The ZEC cherry-picked observer missions and journalists. It declined to accredit people like Larry Garber of the Carter Center — apparently because of his negative comments about Zimbabwe’s 2018 elections.
It also declined to accredit journalists from News365.Uk, the UK’s Sunday Times, The New York Times and CNN. The government deported SADC’s executive director of good governance in Africa, Chris Maroleng, and Stephen Chan, a professor of world politics at the School of Oriental and African Studies at the University of London, who was “bizarrely” accused of planning to train insurgents.
Section 134(3) of the Electoral Act makes it a crime for anyone to induce a voter to vote or not to vote for anyone, by “fraudulent device or contrivance”.
Section 147(1) of the Electoral Act makes it an offence for anyone to canvass for votes within 300m of a polling station on polling day.
The “Exit poll survey” desks set up near most polling stations on election day by a group calling itself Forever Associates Zimbabwe — who were in reality Zanu-PF officials — “flagrantly” violated these laws as they were clearly aimed at intimidating voters to vote for Zanu-PF.
Fake boycott call
Section 148 (2) of the Electoral Act makes it illegal to publish a false statement about the withdrawal of a candidate from that election.
The distribution of tens of thousands of flyers on the night before elections, bearing the CCC’s insignia and saying, “DO NOT VOTE — ELECTION IS RIGGED — ELECTION IS STOLEN” violated this law because they were clearly designed to trick CCC supporters into believing that Chamisa had withdrawn from the election and so they should not vote. Many voters were conned. Only Zanu-PF had the resources to print and distribute the flyers.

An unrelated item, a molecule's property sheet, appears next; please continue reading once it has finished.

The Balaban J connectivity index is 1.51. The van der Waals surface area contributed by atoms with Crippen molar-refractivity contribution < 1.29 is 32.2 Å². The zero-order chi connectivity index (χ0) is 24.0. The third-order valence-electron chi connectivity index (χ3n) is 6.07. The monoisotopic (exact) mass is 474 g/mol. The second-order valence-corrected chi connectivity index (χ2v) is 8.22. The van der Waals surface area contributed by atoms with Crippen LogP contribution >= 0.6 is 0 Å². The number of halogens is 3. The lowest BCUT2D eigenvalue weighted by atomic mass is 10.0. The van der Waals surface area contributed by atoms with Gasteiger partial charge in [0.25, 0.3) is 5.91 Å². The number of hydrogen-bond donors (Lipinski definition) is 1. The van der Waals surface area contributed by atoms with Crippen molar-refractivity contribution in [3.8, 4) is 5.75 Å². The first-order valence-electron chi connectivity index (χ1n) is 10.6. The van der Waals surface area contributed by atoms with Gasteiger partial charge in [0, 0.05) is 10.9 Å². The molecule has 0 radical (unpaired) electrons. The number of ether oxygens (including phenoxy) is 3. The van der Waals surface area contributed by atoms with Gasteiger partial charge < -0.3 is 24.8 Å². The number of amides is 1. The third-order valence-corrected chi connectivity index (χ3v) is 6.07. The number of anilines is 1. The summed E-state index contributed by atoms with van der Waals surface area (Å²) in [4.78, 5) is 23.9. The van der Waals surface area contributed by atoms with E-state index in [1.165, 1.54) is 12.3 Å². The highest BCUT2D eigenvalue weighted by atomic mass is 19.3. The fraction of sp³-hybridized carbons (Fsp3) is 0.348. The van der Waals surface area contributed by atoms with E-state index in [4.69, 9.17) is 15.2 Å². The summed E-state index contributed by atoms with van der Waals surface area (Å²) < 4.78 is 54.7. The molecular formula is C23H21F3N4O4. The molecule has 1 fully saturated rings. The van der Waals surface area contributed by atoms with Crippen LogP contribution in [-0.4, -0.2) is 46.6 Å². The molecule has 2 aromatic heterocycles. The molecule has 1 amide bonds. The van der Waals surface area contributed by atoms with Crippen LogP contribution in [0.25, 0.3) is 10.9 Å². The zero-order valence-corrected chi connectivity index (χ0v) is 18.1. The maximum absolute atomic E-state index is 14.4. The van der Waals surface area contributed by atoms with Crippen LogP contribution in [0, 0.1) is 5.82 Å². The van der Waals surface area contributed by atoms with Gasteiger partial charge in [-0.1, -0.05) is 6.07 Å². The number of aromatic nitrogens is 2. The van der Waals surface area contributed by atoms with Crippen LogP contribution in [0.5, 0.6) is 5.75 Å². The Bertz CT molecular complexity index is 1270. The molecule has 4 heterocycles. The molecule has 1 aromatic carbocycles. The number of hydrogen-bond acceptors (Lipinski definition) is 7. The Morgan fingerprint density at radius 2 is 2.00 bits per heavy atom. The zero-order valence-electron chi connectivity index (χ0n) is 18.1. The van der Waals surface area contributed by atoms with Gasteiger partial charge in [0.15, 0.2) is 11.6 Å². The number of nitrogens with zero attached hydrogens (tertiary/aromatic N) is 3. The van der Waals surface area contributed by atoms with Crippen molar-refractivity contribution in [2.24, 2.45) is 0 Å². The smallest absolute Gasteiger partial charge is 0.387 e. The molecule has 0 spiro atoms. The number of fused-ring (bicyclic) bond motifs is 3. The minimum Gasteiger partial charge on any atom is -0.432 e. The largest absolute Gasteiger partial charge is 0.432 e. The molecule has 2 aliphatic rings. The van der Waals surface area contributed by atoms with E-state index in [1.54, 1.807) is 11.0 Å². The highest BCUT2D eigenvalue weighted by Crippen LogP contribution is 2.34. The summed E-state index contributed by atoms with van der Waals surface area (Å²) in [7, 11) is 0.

‘Orchestrated chaos’ and delays in starting the election
Section 155 (2) (b) and (c) of the Constitution says the state must ensure every citizen eligible to vote “has an opportunity to cast a vote” and that all political parties and candidates “have reasonable access to all material necessary for them to participate effectively”.
Section 236 (1) (a), (b) and (c) requires the ZEC not to further the interests or prejudice the interest of any political party.
The ZEC violated these laws by failing to distribute ballot papers to many constituencies in Harare, Bulawayo and Manicaland — all provinces where CCC has significant support — in time for voting to start at 7am on 23 August. In some constituencies, voting only began as late as 8pm that evening.
“Arguably, thousands of people were deterred from voting in these constituencies.”
Unlawful arrests of civil society election workers
Section 66 A of the Electoral Act makes it an offence for anyone to announce the result of an election as true or official before an electoral officer has done so.
But subsection 3 of that section also explicitly states that it is not illegal for anyone to report the number of votes received by a candidate or political party in an election, based on polling station returns and constituency returns from the election concerned.
The Zimbabwe authorities had ignored subsection 3 on election night by illegally arresting 43 civic society workers, most working for or with the Zimbabwe Electoral Supervisory Network and the Election Resource Centre, at the Holiday Inn in Harare, on allegations that they had breached section 66 A of the Electoral Act.
The civil society workers were planning to publish the official results from each polling station to ensure they were not manipulated further along the chain — which was perfectly legal.
This, in short, was clearly not a free, fair and credible election.